PACKET RADIO: DON'T BEACON (PLEASE!)
Steve Wolf, W8IZ@W8IZ
(This text from the W8IZ packet radio bulletin
board. It's formatted to fit a 80 character screen.)
Imagine yourself during the evening drive-time talking
to a friend on a popular two meter repeater. Every time
you or your friend drops the mike, everyone listening
announces they are there and says, "Beacon!". That would
be enough to drive you to simplex.
That is essentially what a beacon does, it robs time
from other users of the channel. Like a two meter repeater
a packet channel is not multi-tasking. Never has been
and never will be! Two stations, one of which is
transmitting, are using the frequency at any one time.
A beacon can do nothing but hold up that flow of
A good example of a beacon's result can be seen on
145.01 or 223.7, the two forwarding frequencies used in
our area. Listen on a Friday evening, during the summer,
when the band is wide open.
Aloha! Neat word but death to packet radio. Aloha
happens when there is too much activity on a channel and
nothing can get through. A TNC waits until the frequency
is clear to transmit its information. However, it can
not wait forever. When the timers time-out, it goes
ahead and send its information on top of whatever is on
the band. The channel can only support so much activity.
With a couple of nodes forwarding traffic, a person
or two using a PBBS and two or three LANs hearing each
other, the frequency will be constantly buzzing with
packets. Add a beacon and pow, a TNC times out and
transmits over another packet. The frequency is still
active. The two TNCs that had collided now time out over
another TNC or two. Timers again time out and this time
the frequency goes quiet. All have collided and Aloha
exists. All you hear are beacons.
WHAT CAN YOU HEAR?
Can you hear REP, the Republic, Ohio, node. How
about AKR? And MTG? Probably not. You can hear CLE
though, can't you? Well, CLE hears REP, MTG, AKR and
a ton of other nodes. CLE hears you. When it is time
for your beacon to be sent, you will patiently await a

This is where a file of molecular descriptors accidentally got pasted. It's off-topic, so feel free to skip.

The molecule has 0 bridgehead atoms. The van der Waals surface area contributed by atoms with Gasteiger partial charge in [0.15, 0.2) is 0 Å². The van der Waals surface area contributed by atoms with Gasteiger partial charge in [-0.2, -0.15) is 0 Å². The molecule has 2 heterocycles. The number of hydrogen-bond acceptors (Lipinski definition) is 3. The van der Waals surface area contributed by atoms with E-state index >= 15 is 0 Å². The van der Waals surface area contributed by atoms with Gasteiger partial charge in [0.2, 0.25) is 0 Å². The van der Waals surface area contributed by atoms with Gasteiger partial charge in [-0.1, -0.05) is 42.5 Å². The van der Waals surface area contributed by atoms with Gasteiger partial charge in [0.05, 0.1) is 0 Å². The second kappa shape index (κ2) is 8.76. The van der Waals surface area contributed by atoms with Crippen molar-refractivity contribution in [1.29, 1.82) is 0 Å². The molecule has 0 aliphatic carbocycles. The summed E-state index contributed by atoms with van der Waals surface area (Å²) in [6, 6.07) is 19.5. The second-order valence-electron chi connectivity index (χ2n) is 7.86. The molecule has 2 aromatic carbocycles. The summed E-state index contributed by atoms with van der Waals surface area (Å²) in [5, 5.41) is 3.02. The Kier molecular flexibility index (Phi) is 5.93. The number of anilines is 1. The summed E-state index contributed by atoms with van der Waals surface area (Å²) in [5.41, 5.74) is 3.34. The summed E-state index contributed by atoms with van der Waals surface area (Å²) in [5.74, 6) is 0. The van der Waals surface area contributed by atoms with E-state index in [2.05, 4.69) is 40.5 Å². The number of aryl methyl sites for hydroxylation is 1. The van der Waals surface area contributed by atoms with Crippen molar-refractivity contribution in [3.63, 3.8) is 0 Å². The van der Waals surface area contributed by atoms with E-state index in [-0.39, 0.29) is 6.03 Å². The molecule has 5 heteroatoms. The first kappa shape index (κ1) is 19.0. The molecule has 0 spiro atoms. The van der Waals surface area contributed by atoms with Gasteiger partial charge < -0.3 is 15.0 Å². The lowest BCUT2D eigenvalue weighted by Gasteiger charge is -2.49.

clear frequency and then send. You will send right over
REP talking to CLE. CLE looses the packet, ignores
REP and REP must wait for a timeout to resend the packet.
WHAT DO PBBSs HEAR?
Much of the same on the channel you are listening on.
However, there are five other ports that may also be
listening. It is not at all unusual on the NCARC PBBS
to have two users on 145.09 while the board is forwarding
mail on 223.7. Maybe someone is using the K Node, too.
Every incoming packet must be decoded and attended
to. A beacon must be received, decoded and discarded.
Even for a very fast machine, a busy channel will slow
it down noticeably. Even on a non-busy frequency, the
PBBS might be working its little processor off on other
HOW CAN THE NETWORK KNOW I'M ON?
Take out an ad in QST. Ask a newsletter editor to
publish you information. Put a message on a PBBS. Tell
your friends on VHF.
WHY DO PBBSs BEACON
Why they beacon every ten minutes, I don't know.
The NCARC PBBS beacons at intervals of a little over 24
hours. Software exists that can be set up to monitor
PBBS beacons. With PBBS beacons, there is a mail call.
This software looks at the mail call and if it recognizes
the call of the owner, it will call the board and retrieve
If the software were designed to call the board
and retrieve the mail, it would eliminate beaconing
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